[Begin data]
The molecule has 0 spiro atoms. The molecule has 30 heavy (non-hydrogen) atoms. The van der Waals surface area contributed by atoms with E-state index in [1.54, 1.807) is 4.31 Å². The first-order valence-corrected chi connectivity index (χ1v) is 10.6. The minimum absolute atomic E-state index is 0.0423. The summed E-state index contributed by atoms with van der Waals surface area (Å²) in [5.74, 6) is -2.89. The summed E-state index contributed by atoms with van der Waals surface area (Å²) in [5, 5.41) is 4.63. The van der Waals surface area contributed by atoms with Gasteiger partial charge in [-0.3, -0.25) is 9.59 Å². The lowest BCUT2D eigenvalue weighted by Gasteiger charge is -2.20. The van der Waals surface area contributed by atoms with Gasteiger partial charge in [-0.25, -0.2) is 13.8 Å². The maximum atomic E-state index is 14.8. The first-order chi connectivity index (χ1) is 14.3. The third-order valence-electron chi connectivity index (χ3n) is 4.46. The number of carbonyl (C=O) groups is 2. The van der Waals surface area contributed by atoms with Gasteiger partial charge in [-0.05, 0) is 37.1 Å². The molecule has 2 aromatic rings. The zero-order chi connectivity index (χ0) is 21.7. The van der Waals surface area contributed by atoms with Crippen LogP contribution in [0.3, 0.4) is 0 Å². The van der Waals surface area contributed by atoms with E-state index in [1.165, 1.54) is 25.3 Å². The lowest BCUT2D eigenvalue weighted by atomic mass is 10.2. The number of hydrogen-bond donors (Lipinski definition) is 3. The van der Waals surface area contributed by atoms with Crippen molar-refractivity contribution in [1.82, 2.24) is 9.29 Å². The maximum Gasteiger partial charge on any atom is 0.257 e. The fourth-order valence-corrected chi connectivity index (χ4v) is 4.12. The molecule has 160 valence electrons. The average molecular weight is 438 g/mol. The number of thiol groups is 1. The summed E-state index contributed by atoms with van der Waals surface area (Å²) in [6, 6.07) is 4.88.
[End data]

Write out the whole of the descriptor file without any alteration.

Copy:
The molecule has 0 spiro atoms. The molecule has 30 heavy (non-hydrogen) atoms. The van der Waals surface area contributed by atoms with E-state index in [1.54, 1.807) is 4.31 Å². The first-order valence-corrected chi connectivity index (χ1v) is 10.6. The minimum absolute atomic E-state index is 0.0423. The summed E-state index contributed by atoms with van der Waals surface area (Å²) in [5.74, 6) is -2.89. The summed E-state index contributed by atoms with van der Waals surface area (Å²) in [5, 5.41) is 4.63. The van der Waals surface area contributed by atoms with Gasteiger partial charge in [-0.3, -0.25) is 9.59 Å². The lowest BCUT2D eigenvalue weighted by Gasteiger charge is -2.20. The van der Waals surface area contributed by atoms with Gasteiger partial charge in [-0.25, -0.2) is 13.8 Å². The maximum atomic E-state index is 14.8. The first-order chi connectivity index (χ1) is 14.3. The third-order valence-electron chi connectivity index (χ3n) is 4.46. The number of carbonyl (C=O) groups is 2. The van der Waals surface area contributed by atoms with Gasteiger partial charge in [-0.05, 0) is 37.1 Å². The molecule has 2 aromatic rings. The zero-order chi connectivity index (χ0) is 21.7. The van der Waals surface area contributed by atoms with Crippen LogP contribution in [0.3, 0.4) is 0 Å². The van der Waals surface area contributed by atoms with E-state index in [1.165, 1.54) is 25.3 Å². The lowest BCUT2D eigenvalue weighted by atomic mass is 10.2. The number of hydrogen-bond donors (Lipinski definition) is 3. The van der Waals surface area contributed by atoms with Crippen molar-refractivity contribution in [1.82, 2.24) is 9.29 Å². The maximum Gasteiger partial charge on any atom is 0.257 e. The fourth-order valence-corrected chi connectivity index (χ4v) is 4.12. The molecule has 160 valence electrons. The average molecular weight is 438 g/mol. The number of thiol groups is 1. The summed E-state index contributed by atoms with van der Waals surface area (Å²) in [6, 6.07) is 4.88.